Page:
What exactly does the author mean by saying major depressive disorder is “the common cold of mental health”? Is this comparison referring to a lack of cure, simply its commonality/frequency in patients, or something else? The author also states that major depressive disorder involves mood. Q: What exactly causes mood? A: External things like events, internal things like brain chemicals (though this is currently under debate), and a patient’s past, such as memories/trauma, and current events that trigger thoughts of those past events/trauma.
The author emphasizes the importance of individualized treatment plans. This is one of the reasons why the field of mental health is so complicated: every individual responds to various treatments differently. Maybe this significant variety in treatment response is inherent to the fact that mental health deals with a patient’s mind, which is highly personalized and can easily become trivialized when looking at a more scientific, impersonal, empirical view. It is imperative to remember the humanity involved in this field. The thing that distinguishes humans and makes us superior to other animals is our mind. It is not something to be treated lightly. Do twins often respond similarly to the same mental health treatment(s)? The resources a client has also have to be taken into consideration, such as support from others and finances. Will treatment require the patient to take time off from work/school (inpatient treatment, ECT)? Finally, a cost/benefit analysis should be done and the likelihood of treatment’s efficacy should be taken into consideration.
According to WHO “depressive disorders were the leading cause of disability” (Dziegielewski 243). Despite this, there is a significant, sometimes debilitating, stigma associated with essentially all mental health diseases. Why is there a stigma if depressive disorders are so common? Maybe people think patients diagnosed with depression are being “dramatic” or are simply trying to get out of certain obligations by emphasizing their symptoms of depression. The author also states “50-80% [of patients with a depressive disorder] go unrecognized or misdiagnosed” (Dziegielewski 243). That is terrifying and is probably at least partially because the “symptoms of depression…[are] often one of the most ambiguous to define” (Dziegielewski 243). How is “disabled” in terms of the mental health field defined? If you have “clinically depressed mood,” does that automatically categorize you as disabled? How was the statistic on undetected depression in primary care found? How is undetected depression detected? Was it diagnosed and determined that it had a much earlier onset and thus went undetected for some time?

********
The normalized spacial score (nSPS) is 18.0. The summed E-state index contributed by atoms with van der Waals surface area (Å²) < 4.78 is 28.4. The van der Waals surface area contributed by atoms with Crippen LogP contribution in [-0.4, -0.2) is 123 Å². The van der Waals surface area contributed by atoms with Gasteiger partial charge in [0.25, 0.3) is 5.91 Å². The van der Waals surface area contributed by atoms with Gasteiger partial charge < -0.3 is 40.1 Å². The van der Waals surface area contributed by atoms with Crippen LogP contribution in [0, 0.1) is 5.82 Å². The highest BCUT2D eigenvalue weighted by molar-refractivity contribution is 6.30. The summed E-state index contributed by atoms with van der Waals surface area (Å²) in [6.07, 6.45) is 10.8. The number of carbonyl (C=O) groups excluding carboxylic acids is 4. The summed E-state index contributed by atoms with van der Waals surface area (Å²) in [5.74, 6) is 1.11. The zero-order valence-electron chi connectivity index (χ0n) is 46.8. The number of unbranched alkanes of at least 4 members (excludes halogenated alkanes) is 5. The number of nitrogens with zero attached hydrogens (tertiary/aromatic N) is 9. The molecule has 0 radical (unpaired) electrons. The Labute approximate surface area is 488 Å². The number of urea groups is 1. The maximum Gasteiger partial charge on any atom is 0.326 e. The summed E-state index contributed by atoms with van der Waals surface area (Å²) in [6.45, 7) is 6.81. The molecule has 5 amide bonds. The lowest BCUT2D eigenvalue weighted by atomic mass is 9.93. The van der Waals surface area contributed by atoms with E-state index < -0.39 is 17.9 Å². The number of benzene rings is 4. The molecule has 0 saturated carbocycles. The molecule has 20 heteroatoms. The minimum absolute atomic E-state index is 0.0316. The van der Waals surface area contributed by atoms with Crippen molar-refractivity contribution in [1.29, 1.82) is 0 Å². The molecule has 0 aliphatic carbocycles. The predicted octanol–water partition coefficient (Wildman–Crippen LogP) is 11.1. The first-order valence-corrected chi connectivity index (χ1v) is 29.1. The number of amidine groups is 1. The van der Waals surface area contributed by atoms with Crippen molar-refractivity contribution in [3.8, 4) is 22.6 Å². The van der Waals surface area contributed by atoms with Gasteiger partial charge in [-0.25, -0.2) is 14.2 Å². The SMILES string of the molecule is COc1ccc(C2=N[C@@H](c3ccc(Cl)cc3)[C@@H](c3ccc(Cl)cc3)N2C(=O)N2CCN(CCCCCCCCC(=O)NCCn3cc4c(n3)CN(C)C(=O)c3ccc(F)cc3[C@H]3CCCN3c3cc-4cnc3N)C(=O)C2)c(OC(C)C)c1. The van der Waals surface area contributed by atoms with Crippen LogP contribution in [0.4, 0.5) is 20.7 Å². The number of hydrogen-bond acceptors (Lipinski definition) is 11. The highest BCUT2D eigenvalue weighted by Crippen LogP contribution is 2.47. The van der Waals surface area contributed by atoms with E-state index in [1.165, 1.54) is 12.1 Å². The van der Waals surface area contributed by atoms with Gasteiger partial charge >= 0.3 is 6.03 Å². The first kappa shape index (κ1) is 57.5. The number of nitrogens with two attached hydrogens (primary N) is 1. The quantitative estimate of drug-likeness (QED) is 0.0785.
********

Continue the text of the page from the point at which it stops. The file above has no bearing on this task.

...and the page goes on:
The author mentions culture on page 244 in terms of depression in White Americans versus African Americans. Generally, White Americans face less stigma and are more open to treatment for mental health diseases. Alternatively, African Americans may simply not have the same accessibility to mental health treatment. Also, females are diagnosed with depression at a rate twice as high as men’s rate of depression diagnoses. Multiple sources have found and stated that this doesn’t mean more women than men are depressed but that women are much more likely to report depression. Women do not face shame when displaying/talking about their emotions. Alternatively, men have a higher rate of completed suicide, although women have a higher rate of suicide attempts because men are more likely to attempt suicide in a more violent form, such as the use of a gun, while women are more likely to take a more passive route such as medication overdose.